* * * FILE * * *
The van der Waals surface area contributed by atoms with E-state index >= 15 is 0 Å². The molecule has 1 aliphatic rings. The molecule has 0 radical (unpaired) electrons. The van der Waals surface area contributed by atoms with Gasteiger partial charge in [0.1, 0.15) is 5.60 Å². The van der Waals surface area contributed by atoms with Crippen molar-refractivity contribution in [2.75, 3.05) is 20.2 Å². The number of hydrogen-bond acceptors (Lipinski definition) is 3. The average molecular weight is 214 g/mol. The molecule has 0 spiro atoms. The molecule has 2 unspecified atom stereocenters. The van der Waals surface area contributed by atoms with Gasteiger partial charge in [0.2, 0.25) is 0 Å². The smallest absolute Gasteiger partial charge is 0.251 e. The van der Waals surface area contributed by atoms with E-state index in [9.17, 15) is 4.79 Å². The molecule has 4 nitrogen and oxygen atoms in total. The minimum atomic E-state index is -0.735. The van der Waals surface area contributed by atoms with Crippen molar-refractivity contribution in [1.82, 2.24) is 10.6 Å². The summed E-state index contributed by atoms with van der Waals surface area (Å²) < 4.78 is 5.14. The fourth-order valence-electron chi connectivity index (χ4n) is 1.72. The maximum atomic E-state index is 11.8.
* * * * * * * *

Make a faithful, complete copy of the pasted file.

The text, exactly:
The van der Waals surface area contributed by atoms with E-state index >= 15 is 0 Å². The molecule has 1 aliphatic rings. The molecule has 0 radical (unpaired) electrons. The van der Waals surface area contributed by atoms with Gasteiger partial charge in [0.1, 0.15) is 5.60 Å². The van der Waals surface area contributed by atoms with Crippen molar-refractivity contribution in [2.75, 3.05) is 20.2 Å². The number of hydrogen-bond acceptors (Lipinski definition) is 3. The average molecular weight is 214 g/mol. The molecule has 0 spiro atoms. The molecule has 2 unspecified atom stereocenters. The van der Waals surface area contributed by atoms with Gasteiger partial charge in [0.2, 0.25) is 0 Å². The smallest absolute Gasteiger partial charge is 0.251 e. The van der Waals surface area contributed by atoms with E-state index in [9.17, 15) is 4.79 Å². The molecule has 4 nitrogen and oxygen atoms in total. The minimum atomic E-state index is -0.735. The van der Waals surface area contributed by atoms with Crippen molar-refractivity contribution in [1.82, 2.24) is 10.6 Å². The summed E-state index contributed by atoms with van der Waals surface area (Å²) < 4.78 is 5.14. The fourth-order valence-electron chi connectivity index (χ4n) is 1.72. The maximum atomic E-state index is 11.8.